Saturday, August 08, 2015


rub your hands and prove that you are alive. seriousness will not do. walk the floor. this is the gift, this is the gift…
A museum in Aleppo, Syria. (Photo: © UNESCO/ Prof. Abdul Karim

Complement On Writing, densely insightful in its totality, with Bukowski on the meaning of life, his beautiful letter of gratitude to the man who helped him quit his soul-sucking day-job to become a full-time writer, and a breathtakinganimated adaptation of his poem “Bluebird.”
“The children around our house have a saying that everything is either true, not true, or one of Mother’s delusions. … The very nicest thing about being a writer is that you can afford to indulge yourself endlessly with oddness, and nobody can really do anything about it, as long as you keep writing and kind of using it up, as it were.”

“…a book indeed sometimes debauched me from my work…”
–Benjamin Franklin
If librarians were honest,
they wouldn’t smile, or act
welcoming. They would say,
You need to be careful. Here
be monsters. They would say,
These rooms house heathens
and heretics, murderers and
maniacs, the deluded, desperate,
and dissolute.
 They would say,
These books contain knowledge
of death, desire, and decay,
betrayal, blood, and more blood;
each is a Pandora’s box, so why
would you want to open one.

They would post danger
signs warning that contact
might result in mood swings,
severe changes in vision,
and mind-altering effects.
If librarians were honest
they would admit the stacks
can be more seductive and
shocking than porn. After all,
once you’ve seen a few
breasts, vaginas, and penises,
more is simply more,
a comforting banality,
but the shelves of a library
contain sensational novelties,
a scandalous, permissive mingling
of Malcolm X, Marx, Melville,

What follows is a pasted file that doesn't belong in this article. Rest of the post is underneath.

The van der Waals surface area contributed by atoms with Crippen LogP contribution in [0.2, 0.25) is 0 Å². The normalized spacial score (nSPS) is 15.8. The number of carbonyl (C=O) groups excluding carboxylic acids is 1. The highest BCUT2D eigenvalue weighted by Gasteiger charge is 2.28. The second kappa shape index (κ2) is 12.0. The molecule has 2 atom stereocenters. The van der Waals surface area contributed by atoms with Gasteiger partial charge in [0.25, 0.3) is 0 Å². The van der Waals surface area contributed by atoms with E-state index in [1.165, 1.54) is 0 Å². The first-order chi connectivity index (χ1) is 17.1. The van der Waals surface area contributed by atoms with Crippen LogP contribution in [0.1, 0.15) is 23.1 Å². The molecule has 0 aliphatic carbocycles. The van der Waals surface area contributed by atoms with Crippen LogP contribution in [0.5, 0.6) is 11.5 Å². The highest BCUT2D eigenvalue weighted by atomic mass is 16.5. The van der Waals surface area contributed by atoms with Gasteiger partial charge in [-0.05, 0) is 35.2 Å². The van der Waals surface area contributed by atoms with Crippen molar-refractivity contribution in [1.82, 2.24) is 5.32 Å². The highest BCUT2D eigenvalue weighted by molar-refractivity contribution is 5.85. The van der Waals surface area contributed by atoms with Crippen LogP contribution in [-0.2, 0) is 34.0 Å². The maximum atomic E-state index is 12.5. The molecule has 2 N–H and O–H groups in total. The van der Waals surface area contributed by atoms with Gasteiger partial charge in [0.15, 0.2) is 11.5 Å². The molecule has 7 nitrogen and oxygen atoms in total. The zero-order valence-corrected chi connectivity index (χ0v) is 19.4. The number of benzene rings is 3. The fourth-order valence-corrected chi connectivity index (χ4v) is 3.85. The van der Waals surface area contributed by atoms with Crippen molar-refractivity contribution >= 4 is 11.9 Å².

Merwin, Millay, Milton, Morrison,
and anyone can check them out,
taking them home or to some corner
where they can be debauched
and impregnated with ideas.
If librarians were honest,
they would say, No one
spends time here without being
changed. Maybe you should
go home. While you still can.
Originality; first degree.
I omit the lower degree, which is mere banality; in which man is merely gregarious (he constitutes the crowd).
Therefore: originality consists in depriving oneself of certain things. Personality asserts itself by its limitations.
But, above this, there is still a higher state, to which Goethe achieves, the Olympian. He understands that originality limits, that by being personal he is simply anyone. And by letting himself live in things, like Pan, everywhere, he thrusts aside all limits until he no longer has any but those of the world itself. He becomes banal, but in a superior way.
It is dangerous to achieve too early that superior banality. If one does not absorb everything, one loses oneself completely. The mind must be greater than the world and contain it, or else it is pitifully dissolved and is no longer even original.
Whence the two states: first the state of struggle, in which the world is a temptation; one must not yield to things. Then the superior state … which Goethe entered at once and hence, refusing himself nothing, could write: I felt myself god enough to descent to the daughters of men.
Complement this particular passage from the wholly excellent The Journals of André Gide with legendary neurologist Oliver Sacks on the curious psychology of originality and poet Mark Strand on the heartbeat of creativity.